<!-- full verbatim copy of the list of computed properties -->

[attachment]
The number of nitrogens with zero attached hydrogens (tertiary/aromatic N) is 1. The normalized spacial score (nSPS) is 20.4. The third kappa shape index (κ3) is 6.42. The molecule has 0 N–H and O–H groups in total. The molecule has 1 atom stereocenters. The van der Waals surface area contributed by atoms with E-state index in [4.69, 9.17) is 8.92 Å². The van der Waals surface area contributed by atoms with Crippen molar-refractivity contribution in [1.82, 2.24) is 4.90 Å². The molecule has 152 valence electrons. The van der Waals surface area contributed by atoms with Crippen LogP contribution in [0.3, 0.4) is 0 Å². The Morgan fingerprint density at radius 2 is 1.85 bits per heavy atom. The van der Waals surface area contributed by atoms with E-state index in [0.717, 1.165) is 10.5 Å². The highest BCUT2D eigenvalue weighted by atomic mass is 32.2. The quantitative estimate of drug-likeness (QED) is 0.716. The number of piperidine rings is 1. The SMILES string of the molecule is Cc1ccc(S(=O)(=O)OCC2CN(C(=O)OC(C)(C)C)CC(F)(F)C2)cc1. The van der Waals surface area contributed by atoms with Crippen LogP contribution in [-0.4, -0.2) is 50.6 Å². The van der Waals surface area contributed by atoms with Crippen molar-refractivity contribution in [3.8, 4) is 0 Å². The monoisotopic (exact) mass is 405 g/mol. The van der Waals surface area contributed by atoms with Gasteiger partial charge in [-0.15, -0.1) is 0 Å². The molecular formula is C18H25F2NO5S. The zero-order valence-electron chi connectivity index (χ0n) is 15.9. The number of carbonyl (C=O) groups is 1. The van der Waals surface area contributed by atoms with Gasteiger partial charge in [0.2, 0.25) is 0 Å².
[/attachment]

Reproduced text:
The number of nitrogens with zero attached hydrogens (tertiary/aromatic N) is 1. The normalized spacial score (nSPS) is 20.4. The third kappa shape index (κ3) is 6.42. The molecule has 0 N–H and O–H groups in total. The molecule has 1 atom stereocenters. The van der Waals surface area contributed by atoms with E-state index in [4.69, 9.17) is 8.92 Å². The van der Waals surface area contributed by atoms with Crippen molar-refractivity contribution in [1.82, 2.24) is 4.90 Å². The molecule has 152 valence electrons. The van der Waals surface area contributed by atoms with Crippen LogP contribution in [0.3, 0.4) is 0 Å². The Morgan fingerprint density at radius 2 is 1.85 bits per heavy atom. The van der Waals surface area contributed by atoms with E-state index in [0.717, 1.165) is 10.5 Å². The highest BCUT2D eigenvalue weighted by atomic mass is 32.2. The quantitative estimate of drug-likeness (QED) is 0.716. The number of piperidine rings is 1. The SMILES string of the molecule is Cc1ccc(S(=O)(=O)OCC2CN(C(=O)OC(C)(C)C)CC(F)(F)C2)cc1. The van der Waals surface area contributed by atoms with Crippen LogP contribution in [-0.4, -0.2) is 50.6 Å². The van der Waals surface area contributed by atoms with Crippen molar-refractivity contribution in [3.8, 4) is 0 Å². The monoisotopic (exact) mass is 405 g/mol. The van der Waals surface area contributed by atoms with Gasteiger partial charge in [-0.15, -0.1) is 0 Å². The molecular formula is C18H25F2NO5S. The zero-order valence-electron chi connectivity index (χ0n) is 15.9. The number of carbonyl (C=O) groups is 1. The van der Waals surface area contributed by atoms with Gasteiger partial charge in [0.2, 0.25) is 0 Å².